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Carers are key providers of care and support to mental health patients and mental health policies consistently mandate carer involvement. Understanding carers' experiences of and views about assessment for involuntary admission and subsequent detention is crucial to efforts to improve policy and practice.
We aimed to synthesise qualitative evidence of carers' experiences of the assessment and detention of their family and friends under mental health legislation.
We searched five bibliographic databases, reference lists and citations. Studies were included if they collected data using qualitative methods and the patients were aged 18 or older; reported on carer experiences of assessment or detention under mental health legislation anywhere in the world; and were published in peer-reviewed journals. We used meta-synthesis.
The review included 23 papers. Themes were consistent across time and setting and related to the emotional impact of detention; the availability of support for carers; the extent to which carers felt involved in decision-making; relationships with patients and staff during detention; and the quality of care provided to patients. Carers often described conflicting feelings of relief coupled with distress and anxiety about how the patient might cope and respond. Carers also spoke about the need for timely and accessible information, supportive and trusting relationships with mental health professionals, and of involvement as partners in care.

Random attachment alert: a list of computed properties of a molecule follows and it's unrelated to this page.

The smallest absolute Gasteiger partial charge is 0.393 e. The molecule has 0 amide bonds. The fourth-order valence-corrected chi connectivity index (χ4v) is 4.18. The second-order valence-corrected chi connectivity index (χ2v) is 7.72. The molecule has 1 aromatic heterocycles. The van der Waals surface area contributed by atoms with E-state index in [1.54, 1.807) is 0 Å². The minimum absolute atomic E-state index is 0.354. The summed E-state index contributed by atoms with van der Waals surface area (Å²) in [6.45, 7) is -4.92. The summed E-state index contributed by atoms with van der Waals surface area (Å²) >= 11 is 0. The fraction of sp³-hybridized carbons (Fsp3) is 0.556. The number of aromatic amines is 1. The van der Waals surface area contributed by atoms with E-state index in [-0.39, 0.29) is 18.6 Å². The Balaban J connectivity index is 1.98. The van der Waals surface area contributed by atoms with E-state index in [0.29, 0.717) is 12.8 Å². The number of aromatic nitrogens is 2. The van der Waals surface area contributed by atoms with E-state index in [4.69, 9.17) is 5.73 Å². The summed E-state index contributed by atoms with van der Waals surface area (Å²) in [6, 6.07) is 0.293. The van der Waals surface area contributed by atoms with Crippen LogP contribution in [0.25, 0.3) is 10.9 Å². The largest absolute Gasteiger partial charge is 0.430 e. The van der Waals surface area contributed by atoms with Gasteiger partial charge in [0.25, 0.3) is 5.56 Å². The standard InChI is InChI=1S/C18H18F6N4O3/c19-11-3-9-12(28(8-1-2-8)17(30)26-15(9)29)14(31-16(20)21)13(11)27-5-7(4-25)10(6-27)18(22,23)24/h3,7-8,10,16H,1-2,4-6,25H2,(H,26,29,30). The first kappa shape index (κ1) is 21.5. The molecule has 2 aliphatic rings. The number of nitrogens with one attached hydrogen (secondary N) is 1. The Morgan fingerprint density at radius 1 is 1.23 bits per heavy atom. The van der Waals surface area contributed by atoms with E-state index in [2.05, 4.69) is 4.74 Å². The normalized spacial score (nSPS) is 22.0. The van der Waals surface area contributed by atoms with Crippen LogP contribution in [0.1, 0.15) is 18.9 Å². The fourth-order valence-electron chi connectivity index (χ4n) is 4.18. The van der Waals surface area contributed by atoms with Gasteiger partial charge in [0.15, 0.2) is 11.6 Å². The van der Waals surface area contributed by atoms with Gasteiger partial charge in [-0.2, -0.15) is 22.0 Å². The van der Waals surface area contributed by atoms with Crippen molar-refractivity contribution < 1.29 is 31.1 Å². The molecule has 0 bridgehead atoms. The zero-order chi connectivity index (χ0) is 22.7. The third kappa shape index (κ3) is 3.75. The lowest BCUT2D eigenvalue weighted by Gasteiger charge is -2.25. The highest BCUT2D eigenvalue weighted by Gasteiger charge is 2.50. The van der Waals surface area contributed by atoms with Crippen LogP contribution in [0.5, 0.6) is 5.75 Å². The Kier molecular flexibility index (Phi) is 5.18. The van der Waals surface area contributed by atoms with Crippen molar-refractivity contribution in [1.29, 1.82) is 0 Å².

Research is needed to explore whether and how health service and other interventions can improve the involvement and support of carers prior to, during and after the detention of family members and friends.
Evidence-informed planning and interpretation of research results both require standardised description of local care delivery context. Such context analysis descriptions should be comparable across regions and countries to allow benchmarking and organizational learning, and for research findings to be interpreted in context. The European Service Mapping Schedule (ESMS) is a classification of adult mental health services that was later adapted for the assessment of health and social systems research (Description and Evaluation of Services and DirectoriEs - DESDE). The aim of the study was to review the diffusion and use of the ESMS/DESDE system in health and social care and its impact in health policy and decision-making.
We conducted a systematic review following the Preferred Reporting Items for Systematic Reviews and Meta-Analyses (PRISMA) guidelines (1997–2018).
Out of 155 papers mentioning ESMS/DESDE, 71 have used it for service research and planning. The classification has been translated into eight languages and has been used by seven international research networks. Since 2000, it has originated 11 instruments for health system research with extensive analysis of their metric properties. The ESMS/DESDE coding system has been used in 585 catchment areas in 34 countries for description of services delivery at local, regional and national levels.